For years, guestroom acoustics have created a significant challenge for hotels, with noise regularly topping the list of complaints from economy to luxury properties. Noise irritates guests during the day—interfering with work tasks, relaxation and enjoyment—and impacts their quality of sleep at night. However, the majority do not complain about this problem during their stay, leaving owners and operators in the dark.
The cost to hotels is substantial. Properties try to appease unhappy guests who do complain with discounts and freebies. They lose repeat customers, find it hard to fill certain rooms and suffer negative reviews. Over the long term, they can develop an online reputation for being “noisy,” which affects their ability to gain new customers. In fact, a Tripadvisor survey found 55% of people booking hotel rooms specifically read online reviews mentioning sleep quality before making a reservation.
Given noise is so detrimental to hotels, one may ask why this issue continues to rank among the top complaints across all property types.
Niklas Moeller, VP, K.R. Moeller Associates Ltd., explains, “When it comes to noise, traditional approaches are typically geared towards reduction or elimination. Properties attempt to block noise from entering rooms and to make noise sources within them—such as HVAC, plumbing, and minibars—quieter. The trouble with this tactic is that it’s expensive; it’s impossible to eliminate all noises; and the lower the room’s background sound level becomes, the easier any remaining noises are to hear. As it stands, most guestrooms exhibit very low background sound levels of around 28 to 32 A-weighted decibels (dBA)—very much like a library.”
Sleep studies show it is the degree of change between the room’s background sound level and noise peaks that determines whether or not sleep disruption occurs. The more significant that change, the harder it is for the occupant to “block out” the noise—even while asleep—and the more likely they are to toss and turn, shift to a lighter stage of sleep or fully awaken. “Guests can be made more comfortable by simply taking a step that might initially seem to contradict the goal of reducing noise: increase their room’s background sound level,” Moeller adds.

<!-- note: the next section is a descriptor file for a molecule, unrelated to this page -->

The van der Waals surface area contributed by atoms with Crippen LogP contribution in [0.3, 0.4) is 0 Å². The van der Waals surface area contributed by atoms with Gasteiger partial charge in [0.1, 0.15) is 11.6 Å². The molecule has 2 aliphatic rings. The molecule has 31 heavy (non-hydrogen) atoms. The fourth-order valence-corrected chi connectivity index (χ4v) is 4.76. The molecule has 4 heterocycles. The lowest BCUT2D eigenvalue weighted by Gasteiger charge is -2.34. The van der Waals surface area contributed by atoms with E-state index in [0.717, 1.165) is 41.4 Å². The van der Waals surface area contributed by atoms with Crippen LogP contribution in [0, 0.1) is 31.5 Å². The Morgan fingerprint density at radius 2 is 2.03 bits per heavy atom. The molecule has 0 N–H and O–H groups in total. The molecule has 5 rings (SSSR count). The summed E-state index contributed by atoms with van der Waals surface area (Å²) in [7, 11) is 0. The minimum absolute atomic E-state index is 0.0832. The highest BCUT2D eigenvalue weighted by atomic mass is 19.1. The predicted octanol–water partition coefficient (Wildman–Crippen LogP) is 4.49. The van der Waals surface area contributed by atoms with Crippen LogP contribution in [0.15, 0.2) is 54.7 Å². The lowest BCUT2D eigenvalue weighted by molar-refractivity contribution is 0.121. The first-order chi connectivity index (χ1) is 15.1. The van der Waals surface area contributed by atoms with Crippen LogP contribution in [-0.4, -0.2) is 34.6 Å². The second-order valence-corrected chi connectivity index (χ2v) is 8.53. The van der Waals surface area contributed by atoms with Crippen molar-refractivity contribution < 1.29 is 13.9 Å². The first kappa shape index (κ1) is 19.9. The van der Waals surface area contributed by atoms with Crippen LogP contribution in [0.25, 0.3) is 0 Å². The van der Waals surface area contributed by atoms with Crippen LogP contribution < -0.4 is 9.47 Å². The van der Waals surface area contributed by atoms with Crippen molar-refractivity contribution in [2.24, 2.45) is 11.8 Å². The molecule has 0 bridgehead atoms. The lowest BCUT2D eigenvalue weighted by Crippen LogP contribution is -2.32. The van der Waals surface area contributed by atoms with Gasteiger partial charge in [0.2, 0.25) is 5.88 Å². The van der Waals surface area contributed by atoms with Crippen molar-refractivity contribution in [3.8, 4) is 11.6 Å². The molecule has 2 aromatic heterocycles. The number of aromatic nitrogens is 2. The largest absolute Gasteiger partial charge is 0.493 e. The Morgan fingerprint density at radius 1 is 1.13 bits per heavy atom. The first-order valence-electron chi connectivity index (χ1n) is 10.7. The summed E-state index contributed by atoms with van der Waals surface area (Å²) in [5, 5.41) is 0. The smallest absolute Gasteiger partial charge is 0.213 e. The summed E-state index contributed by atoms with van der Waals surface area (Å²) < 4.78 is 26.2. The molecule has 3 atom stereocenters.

A higher and more consistent background sound level can easily be accomplished with a commercial-grade sound masking device. Although masking sound is often compared to softly blowing air, unlike ventilation or “white noise,” it actually follows a specific spectrum developed by the National Research Council Canada (NRC) to balance the need for acoustic control with that of occupant comfort. By reducing both the frequency and magnitude of volume changes within the room, sound masking creates a less variable—and, therefore, more comfortable—environment for guests, improving their privacy and quality of sleep.
Data collected from a wide variety of properties under the Hilton, Marriott, Fairmont, Ritz-Carlton, and Dream Hotel brands show that sound masking can reduce noise complaints by up to 85% and dramatically improve guest scores for comfort and sleep. Even in properties exposed to external noises, such as highway, airport or train traffic, sound masking has proven its effectiveness.
Although noise continues to rank among the top complaints in the industry, hotel owners and operators can “sleep easy” knowing they can turn to sound masking to improve their guestrooms’ acoustic performance and, hence, the guest experience.
This information was contributed by K.R. Moeller Associates Ltd., designer and manufacturer of MODIO Guestroom Acoustic Control sound masking technology. To learn more about MODIO, or to request a demo, visit www.modio.audio.